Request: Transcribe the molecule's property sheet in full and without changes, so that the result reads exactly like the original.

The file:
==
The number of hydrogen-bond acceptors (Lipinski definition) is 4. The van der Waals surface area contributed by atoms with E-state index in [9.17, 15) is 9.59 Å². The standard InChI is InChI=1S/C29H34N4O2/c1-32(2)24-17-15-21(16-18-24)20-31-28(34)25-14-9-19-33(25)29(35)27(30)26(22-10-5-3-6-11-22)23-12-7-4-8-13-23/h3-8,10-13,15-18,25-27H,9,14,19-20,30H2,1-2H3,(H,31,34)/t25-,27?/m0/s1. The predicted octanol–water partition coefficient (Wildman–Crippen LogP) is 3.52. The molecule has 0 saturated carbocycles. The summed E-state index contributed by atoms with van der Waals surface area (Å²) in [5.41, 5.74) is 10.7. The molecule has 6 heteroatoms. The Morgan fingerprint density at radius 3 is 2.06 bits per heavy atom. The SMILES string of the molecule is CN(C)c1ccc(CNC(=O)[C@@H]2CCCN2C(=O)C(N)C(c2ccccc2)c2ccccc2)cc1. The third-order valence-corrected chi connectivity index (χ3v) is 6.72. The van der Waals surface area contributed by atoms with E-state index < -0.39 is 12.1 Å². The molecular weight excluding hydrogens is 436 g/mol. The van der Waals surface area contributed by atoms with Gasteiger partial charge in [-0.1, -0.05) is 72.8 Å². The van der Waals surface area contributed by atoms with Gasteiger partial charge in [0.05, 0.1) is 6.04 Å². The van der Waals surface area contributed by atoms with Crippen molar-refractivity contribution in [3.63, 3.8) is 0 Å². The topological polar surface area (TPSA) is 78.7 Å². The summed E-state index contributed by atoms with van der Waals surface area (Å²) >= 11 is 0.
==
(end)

The number of hydrogen-bond acceptors (Lipinski definition) is 4. The van der Waals surface area contributed by atoms with E-state index in [9.17, 15) is 9.59 Å². The standard InChI is InChI=1S/C29H34N4O2/c1-32(2)24-17-15-21(16-18-24)20-31-28(34)25-14-9-19-33(25)29(35)27(30)26(22-10-5-3-6-11-22)23-12-7-4-8-13-23/h3-8,10-13,15-18,25-27H,9,14,19-20,30H2,1-2H3,(H,31,34)/t25-,27?/m0/s1. The predicted octanol–water partition coefficient (Wildman–Crippen LogP) is 3.52. The molecule has 0 saturated carbocycles. The summed E-state index contributed by atoms with van der Waals surface area (Å²) in [5.41, 5.74) is 10.7. The molecule has 6 heteroatoms. The Morgan fingerprint density at radius 3 is 2.06 bits per heavy atom. The SMILES string of the molecule is CN(C)c1ccc(CNC(=O)[C@@H]2CCCN2C(=O)C(N)C(c2ccccc2)c2ccccc2)cc1. The third-order valence-corrected chi connectivity index (χ3v) is 6.72. The van der Waals surface area contributed by atoms with E-state index < -0.39 is 12.1 Å². The molecular weight excluding hydrogens is 436 g/mol. The van der Waals surface area contributed by atoms with Gasteiger partial charge in [-0.1, -0.05) is 72.8 Å². The van der Waals surface area contributed by atoms with Gasteiger partial charge in [0.05, 0.1) is 6.04 Å². The van der Waals surface area contributed by atoms with Crippen molar-refractivity contribution in [3.63, 3.8) is 0 Å². The topological polar surface area (TPSA) is 78.7 Å². The summed E-state index contributed by atoms with van der Waals surface area (Å²) >= 11 is 0.